Five Eagles Numbers That Matter
I finally had a chance to scroll through the Football Outsiders Almanac, which I highly recommend you purchase before the start of the season. These numbers have been hand-picked from their Eagles notes.
8.1 – The percentage of plays in which the Eagles’ defense missed a tackle in 2011. I remember certain players last year saying that missed tackles happen, pointing out that offensive players are stronger and faster than ever. The key is to swarm to the ball so when one player misses, another one is there to clean up, they said.
But everything is relative. And the Eagles’ percentage of missed tackles ranked second-to-last in the NFL, ahead of only the 4-12 Tampa Bay Buccaneers. So when the defense failed to finish the play where Steelers running back Chris Rainey picked up 14 yards on a 3rd-and-13 draw last week, it was only natural for fans to flash back to a somewhat similar play by Marshawn Lynch in the Seahawks game last season.
The whole “It’s only the preseason” thing has some merit, but something as simple as tackling well will go a long way in determining the success of Juan Castillo and this defense.
5.2 – The Eagles’ yards per pass on running back screens last season, below the league average of 6.4. So when you hear an analyst say that the Birds are one of the best screen teams in the NFL, be sure to remind your buddies that that’s not really the case. LeSean McCoy averaged 6.6 yards per catch last season, a career-low. As a point of reference, Brian Westbrook averaged 8.9 yards per catch in his career. It’s an area where McCoy can certainly improve, but it’s not all on him. I remember getting the sense last year that defenses seemed to know when the screens were coming. The timing also has to be right with Michael Vick, and the offensive line needs to do its job.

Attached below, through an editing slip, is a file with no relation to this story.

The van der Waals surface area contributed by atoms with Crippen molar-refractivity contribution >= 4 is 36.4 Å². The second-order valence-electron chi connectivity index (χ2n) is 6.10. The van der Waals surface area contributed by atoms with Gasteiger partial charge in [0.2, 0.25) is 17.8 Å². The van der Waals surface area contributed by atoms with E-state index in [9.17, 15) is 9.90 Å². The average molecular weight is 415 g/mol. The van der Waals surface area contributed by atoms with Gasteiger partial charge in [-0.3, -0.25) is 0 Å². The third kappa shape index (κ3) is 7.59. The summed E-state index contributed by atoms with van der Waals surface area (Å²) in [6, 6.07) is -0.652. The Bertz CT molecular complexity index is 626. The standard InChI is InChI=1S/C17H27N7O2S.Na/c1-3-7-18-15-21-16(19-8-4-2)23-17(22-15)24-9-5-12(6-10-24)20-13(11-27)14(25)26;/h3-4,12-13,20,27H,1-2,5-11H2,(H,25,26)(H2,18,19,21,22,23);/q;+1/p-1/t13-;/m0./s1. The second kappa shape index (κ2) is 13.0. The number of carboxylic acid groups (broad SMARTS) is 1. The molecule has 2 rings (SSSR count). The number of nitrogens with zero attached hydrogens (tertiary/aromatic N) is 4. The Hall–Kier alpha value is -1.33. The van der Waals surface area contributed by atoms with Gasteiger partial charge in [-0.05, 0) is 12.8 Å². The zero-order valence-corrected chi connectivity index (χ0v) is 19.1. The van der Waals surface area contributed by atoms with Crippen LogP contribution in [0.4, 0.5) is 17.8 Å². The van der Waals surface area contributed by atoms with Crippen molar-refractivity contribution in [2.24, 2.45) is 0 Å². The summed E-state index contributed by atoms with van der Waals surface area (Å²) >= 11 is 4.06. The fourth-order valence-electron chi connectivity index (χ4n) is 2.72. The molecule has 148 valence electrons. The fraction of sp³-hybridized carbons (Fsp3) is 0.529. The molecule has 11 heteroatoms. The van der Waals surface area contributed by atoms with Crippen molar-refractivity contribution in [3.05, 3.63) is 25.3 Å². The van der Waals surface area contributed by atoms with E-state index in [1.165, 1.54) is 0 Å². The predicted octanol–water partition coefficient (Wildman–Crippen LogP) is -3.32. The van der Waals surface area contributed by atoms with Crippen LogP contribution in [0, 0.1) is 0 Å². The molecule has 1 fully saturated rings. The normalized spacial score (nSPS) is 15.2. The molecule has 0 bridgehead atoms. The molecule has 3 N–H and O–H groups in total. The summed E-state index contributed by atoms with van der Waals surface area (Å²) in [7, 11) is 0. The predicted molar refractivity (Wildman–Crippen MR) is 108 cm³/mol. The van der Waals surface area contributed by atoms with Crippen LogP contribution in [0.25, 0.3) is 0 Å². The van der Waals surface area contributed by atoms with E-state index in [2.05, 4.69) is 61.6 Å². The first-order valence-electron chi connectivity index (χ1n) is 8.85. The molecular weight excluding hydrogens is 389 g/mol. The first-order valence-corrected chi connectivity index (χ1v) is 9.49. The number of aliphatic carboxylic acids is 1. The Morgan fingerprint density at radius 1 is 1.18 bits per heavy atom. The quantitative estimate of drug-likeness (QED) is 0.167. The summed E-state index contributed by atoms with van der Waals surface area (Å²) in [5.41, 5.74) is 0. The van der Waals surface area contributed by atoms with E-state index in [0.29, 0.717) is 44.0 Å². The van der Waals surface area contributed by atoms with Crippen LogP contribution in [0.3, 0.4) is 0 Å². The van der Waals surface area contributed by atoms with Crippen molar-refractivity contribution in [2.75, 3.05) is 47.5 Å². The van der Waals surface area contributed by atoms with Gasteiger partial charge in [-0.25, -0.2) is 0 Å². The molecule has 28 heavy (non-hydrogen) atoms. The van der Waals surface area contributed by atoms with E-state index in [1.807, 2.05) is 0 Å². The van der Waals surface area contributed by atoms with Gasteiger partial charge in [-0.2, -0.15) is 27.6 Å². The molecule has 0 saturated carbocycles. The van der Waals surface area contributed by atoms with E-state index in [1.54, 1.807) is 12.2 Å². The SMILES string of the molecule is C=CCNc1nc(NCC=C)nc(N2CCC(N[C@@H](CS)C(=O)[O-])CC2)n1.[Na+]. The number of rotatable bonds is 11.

7.5 – Brent Celek’s average yards after the catch last season, which ranked first among all tight ends. Celek also averaged 13.1 yards per catch in 2011, a career-high. And after dropping 12 balls in 2009, he’s dropped five in each of the past two seasons.
These numbers are important for several reasons. But perhaps the most relevant right now is that Celek’s production is linked to the Eagles’ left tackle situation. If the Birds need him to stay in and block alongside Demetress Bell or King Dunlap, Celek obviously becomes less of a threat as a receiver, where he’s at his best.
Celek has battled through injuries, but has never missed a game. The most recent one this camp was a sprained MCL, but he told Tim that he’s definitely going to play Monday night against the Patriots.
5.5 – Opponents’ yards-per-carry last season when running the ball out of single-back sets against the Eagles’ defense; that was worst in the league. Most of those plays likely came against the Eagles’ nickel package, which featured a rotating group of linebackers and either Dominique Rodgers-Cromartie or Joselio Hanson on the field as the third corner.
I’ve mentioned this before, but the Eagles’ decision on who their nickel linebackers are going to be is as important as their decision on who the starters are going to be. The Eagles played with two or fewer linebackers about 47 percent of the time last season. Whichever cornerback plays inside (Hanson, Brandon Boykin or even Nnamdi Asomugha) needs to be able to help against the run. And the numbers suggest that going with coverage-focused linebackers, who are more one-dimensional, like Keenan Clayton, could leave the Eagles exposed against the run.
20 – The number of drops for DeSean Jackson in the past two seasons. We can talk all we want about his contract situation last year, but the simple fact is this: He has to do a better job of holding onto the football. For his career, Jackson has averaged 17.8 yards per reception. In other words, his 10 drops last season translated to roughly 178 yards left on the field. Jackson finished last year with 58 catches for 961 yards. Had he cut those drops in half, the numbers would have been 63 and 1,050.
If teams continue to play their safeties deep against the Eagles, Marty Mornhinweg and Andy Reid will have to come up with different ways to get Jackson the football. But four of Jackson’s drops last season came 20+ yards downfield, per Pro Football Focus. Those are the catches he has to make to be most effective for this offense.
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